In any machine, the amount of vibration depends on a number of factors — the exciting force, the closeness of frequency of these exciting forces to structural resonances or their multiples (harmonics), and the restraints the machine structure imposes to vibration. Vibration analysis is a non-intrusive, fast response, preventative maintenance solution that measures the vibration characteristics in rotating equipment based on three main parameters — velocity, displacement and acceleration.
As part of a predictive maintenance strategy, vibration analysis can prove crucial to predicting breakage, planning appropriate repair and substituting damaged parts before disaster strikes.
How does it work?
An accelerometer is used to collect vibration readings which are analysed by software systems to detect anomalies with the machine. Its sensors are connected to the vibrating structure and read the incoming electrical voltage generated by the piezoelectric crystal. The analysis can be conducted on either the time waveforms (amplitude versus time) or on the frequency spectrum (amplitude versus frequency) by applying a Fourier transform on the time waveforms or on both.
A complex machine has many components, each generating its own vibration. Critical components like bearings, impellers and shafts in large rotating equipment require a more in-depth evaluation. In this case, a spectrum analysis is better to get a clearer picture of the vibration frequency.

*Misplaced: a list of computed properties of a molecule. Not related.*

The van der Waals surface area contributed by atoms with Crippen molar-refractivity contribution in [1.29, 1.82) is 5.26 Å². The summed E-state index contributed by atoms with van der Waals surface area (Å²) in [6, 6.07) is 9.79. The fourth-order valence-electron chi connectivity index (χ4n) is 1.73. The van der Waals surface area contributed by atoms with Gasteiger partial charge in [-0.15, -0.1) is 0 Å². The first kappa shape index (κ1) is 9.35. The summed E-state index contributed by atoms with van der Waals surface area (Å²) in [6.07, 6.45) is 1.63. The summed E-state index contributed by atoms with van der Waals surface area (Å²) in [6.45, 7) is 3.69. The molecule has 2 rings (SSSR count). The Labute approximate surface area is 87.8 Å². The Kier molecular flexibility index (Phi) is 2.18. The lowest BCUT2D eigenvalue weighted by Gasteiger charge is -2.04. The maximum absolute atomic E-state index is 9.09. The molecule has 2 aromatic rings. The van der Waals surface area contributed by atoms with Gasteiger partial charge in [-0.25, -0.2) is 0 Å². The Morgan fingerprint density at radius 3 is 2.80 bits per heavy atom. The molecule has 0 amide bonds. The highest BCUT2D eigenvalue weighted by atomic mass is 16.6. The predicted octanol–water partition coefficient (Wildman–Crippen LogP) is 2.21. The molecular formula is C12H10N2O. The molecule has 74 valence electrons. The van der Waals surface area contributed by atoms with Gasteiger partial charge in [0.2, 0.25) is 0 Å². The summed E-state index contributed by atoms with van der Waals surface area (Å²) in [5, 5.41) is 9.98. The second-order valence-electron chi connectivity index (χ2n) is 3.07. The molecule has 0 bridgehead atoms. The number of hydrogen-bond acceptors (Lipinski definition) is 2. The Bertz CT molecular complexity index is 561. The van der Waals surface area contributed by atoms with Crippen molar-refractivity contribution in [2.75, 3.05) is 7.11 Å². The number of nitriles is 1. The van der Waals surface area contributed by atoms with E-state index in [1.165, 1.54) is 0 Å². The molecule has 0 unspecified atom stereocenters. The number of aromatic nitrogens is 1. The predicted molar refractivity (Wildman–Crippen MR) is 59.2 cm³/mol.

The data collected using either of these methods is then recorded using a vibration transducer at various points around an electric motor, pump or generator. A qualified engineer will then analyse the findings, flag issues and recommend actions to prevent breakdown.
Why is it needed?
Vibration analysis yields massive benefits for equipment owners, helping them spot issues early on and plan repairs, while minimising costs and reducing downtime. Acceptable operational vibration is pre-defined either through long-term utilisation, maintenance history or through standards established by the OEM. If this limit is breached, there is an indication of a potential defect or health problem.
Furthermore, vibration analysis supports remote condition monitoring, as it can be performed while the system is running. If a fault is observed on one of the components, repairs can be scheduled in advance during non-productive times to avoid costly downtime.
New developments in automated accelerators and artificial intelligence-equipped sensors allow even non-specialist users to work with vibration analysis. When the vibration level of an equipment is exceeded, the owner receives message alerts.
However, an experienced analyst or technician is still needed for making sense of the findings and suggest the best course of action. While most vibration analysis systems can provide a good level of data analysis, an experienced engineer can provide a more informed interpretation of the readings and advise machine owners on the necessary steps.
At Houghton International, we use our expertise to plan a suitable analysis schedule, depending on the criticality of the application. Following the vibration analysis, we suggest the best course of action, which could range from balancing the equipment on site, replacing bearings or the complete removal of the unit from site for repair and overhaul in our fully equipped workshop.
As vibration analysis brings a great deal of benefits to engineers, from real-time reaction to reduced downtime and increased operational safety, it is important that they make the most of it by working with a specialised technician.
Find out more about our vibration analysis services at www.houghton-international.com .